Fail to plan, plan to fail. Or so the old adage goes. And that concept is never more relevant when we are talking about choosing the right high availability tactics to handle workloads on the AWS cloud.»
Containers are what makes the cloud go round. No doubt about it. Utilizing them and working on the cloud is allowing businesses to evolve at a fast-growing pace.»
In the beginning there was the lone systems administrator.
He (for it was almost always a he) drank a lot of coffee, played a lot of PC games in the office, and knew all those arcane command line incantations to make your infrastructure work.
Problem is, he was a single point of failure, being the only person who understood your system scripts and the ad-hoc and informal ways in which your servers where setup.»
You’d think we’d all be accustomed to the Cloud by now. After all we’ve been hearing about Cloud technologies, Cloud this and Cloud that for over five years. But this is quite far from the truth when it comes to the enterprise Cloud.»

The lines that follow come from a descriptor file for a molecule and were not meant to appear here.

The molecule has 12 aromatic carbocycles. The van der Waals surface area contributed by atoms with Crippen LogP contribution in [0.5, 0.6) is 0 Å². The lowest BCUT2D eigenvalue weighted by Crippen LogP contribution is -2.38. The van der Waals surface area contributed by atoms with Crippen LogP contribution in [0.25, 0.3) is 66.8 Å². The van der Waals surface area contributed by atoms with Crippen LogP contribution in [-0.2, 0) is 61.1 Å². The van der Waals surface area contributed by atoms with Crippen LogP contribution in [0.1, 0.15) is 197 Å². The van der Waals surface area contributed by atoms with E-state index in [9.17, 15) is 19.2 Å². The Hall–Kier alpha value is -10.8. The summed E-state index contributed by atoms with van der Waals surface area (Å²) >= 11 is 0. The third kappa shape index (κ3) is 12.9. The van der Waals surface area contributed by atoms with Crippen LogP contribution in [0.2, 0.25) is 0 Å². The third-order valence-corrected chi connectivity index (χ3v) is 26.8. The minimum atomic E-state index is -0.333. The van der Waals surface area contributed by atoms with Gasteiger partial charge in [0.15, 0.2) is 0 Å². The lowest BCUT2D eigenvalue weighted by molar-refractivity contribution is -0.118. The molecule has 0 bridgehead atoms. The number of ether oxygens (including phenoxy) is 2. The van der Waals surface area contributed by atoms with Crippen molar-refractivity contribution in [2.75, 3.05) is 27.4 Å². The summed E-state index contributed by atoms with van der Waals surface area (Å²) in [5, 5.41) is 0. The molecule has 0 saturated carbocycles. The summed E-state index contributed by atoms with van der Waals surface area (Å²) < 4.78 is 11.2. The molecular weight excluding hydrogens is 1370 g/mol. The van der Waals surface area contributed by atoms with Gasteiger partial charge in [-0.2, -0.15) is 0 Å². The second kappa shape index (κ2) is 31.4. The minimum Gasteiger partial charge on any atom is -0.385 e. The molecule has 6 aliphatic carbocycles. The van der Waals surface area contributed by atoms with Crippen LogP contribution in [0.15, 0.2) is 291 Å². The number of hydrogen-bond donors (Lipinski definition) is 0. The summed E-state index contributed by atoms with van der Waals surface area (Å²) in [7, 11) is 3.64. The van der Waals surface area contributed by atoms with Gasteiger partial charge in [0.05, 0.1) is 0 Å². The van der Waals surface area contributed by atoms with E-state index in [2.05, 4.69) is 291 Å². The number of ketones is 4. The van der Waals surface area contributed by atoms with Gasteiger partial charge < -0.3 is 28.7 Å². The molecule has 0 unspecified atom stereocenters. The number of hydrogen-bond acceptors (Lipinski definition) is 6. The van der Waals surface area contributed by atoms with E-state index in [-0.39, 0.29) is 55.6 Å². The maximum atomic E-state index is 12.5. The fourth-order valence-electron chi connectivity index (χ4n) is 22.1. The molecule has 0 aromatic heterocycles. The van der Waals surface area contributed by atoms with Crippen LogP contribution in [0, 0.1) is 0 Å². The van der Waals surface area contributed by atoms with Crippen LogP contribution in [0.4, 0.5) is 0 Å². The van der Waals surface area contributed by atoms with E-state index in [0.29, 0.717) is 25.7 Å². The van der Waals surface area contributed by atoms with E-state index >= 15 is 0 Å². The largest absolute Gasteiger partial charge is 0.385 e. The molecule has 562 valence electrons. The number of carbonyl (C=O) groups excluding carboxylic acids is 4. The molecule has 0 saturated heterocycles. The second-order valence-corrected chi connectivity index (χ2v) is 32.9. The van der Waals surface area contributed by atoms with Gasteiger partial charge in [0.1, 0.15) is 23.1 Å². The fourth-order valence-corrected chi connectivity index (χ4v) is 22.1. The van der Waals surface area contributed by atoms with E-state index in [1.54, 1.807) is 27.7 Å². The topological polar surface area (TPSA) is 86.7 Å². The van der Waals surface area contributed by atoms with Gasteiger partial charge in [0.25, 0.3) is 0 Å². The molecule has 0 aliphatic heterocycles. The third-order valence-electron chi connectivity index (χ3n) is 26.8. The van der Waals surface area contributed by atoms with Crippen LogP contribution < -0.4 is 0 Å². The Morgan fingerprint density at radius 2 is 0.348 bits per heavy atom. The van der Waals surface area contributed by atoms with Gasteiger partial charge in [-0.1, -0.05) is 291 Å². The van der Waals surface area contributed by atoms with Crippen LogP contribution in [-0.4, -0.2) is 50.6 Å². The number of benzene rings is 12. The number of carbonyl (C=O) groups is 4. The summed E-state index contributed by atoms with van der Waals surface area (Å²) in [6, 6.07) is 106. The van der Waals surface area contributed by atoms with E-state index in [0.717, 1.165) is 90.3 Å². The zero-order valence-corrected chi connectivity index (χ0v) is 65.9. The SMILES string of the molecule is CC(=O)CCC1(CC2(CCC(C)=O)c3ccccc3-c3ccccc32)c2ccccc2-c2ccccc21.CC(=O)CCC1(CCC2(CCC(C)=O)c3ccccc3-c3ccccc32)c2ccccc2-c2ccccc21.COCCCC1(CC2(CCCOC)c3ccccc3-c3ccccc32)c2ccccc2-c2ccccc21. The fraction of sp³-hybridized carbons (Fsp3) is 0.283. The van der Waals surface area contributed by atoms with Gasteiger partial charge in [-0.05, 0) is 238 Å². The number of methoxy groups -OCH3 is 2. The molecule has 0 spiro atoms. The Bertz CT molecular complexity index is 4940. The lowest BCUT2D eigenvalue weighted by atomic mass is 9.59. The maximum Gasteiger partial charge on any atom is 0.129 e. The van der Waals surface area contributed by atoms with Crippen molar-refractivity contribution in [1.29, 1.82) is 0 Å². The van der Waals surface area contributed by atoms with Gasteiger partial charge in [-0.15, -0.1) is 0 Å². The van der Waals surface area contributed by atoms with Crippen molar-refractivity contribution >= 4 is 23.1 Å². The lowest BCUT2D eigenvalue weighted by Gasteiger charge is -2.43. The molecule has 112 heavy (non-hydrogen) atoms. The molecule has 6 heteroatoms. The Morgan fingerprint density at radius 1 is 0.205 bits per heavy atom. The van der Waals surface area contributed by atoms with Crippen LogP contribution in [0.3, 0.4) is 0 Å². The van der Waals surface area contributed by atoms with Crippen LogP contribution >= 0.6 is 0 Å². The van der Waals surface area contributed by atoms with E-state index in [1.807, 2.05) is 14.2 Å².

From its humble beginnings in early 20th century to being our most essential infrastructure today, IT has come a long way. And it was mainly two techniques that helped it get where it is: ever increasing abstractions and a “divide and conquer” approach.»
Last week’s OpenStack Summit in Vancouver was a great opportunity for members of the OpenStack community to get together, exchange views and share their experience.»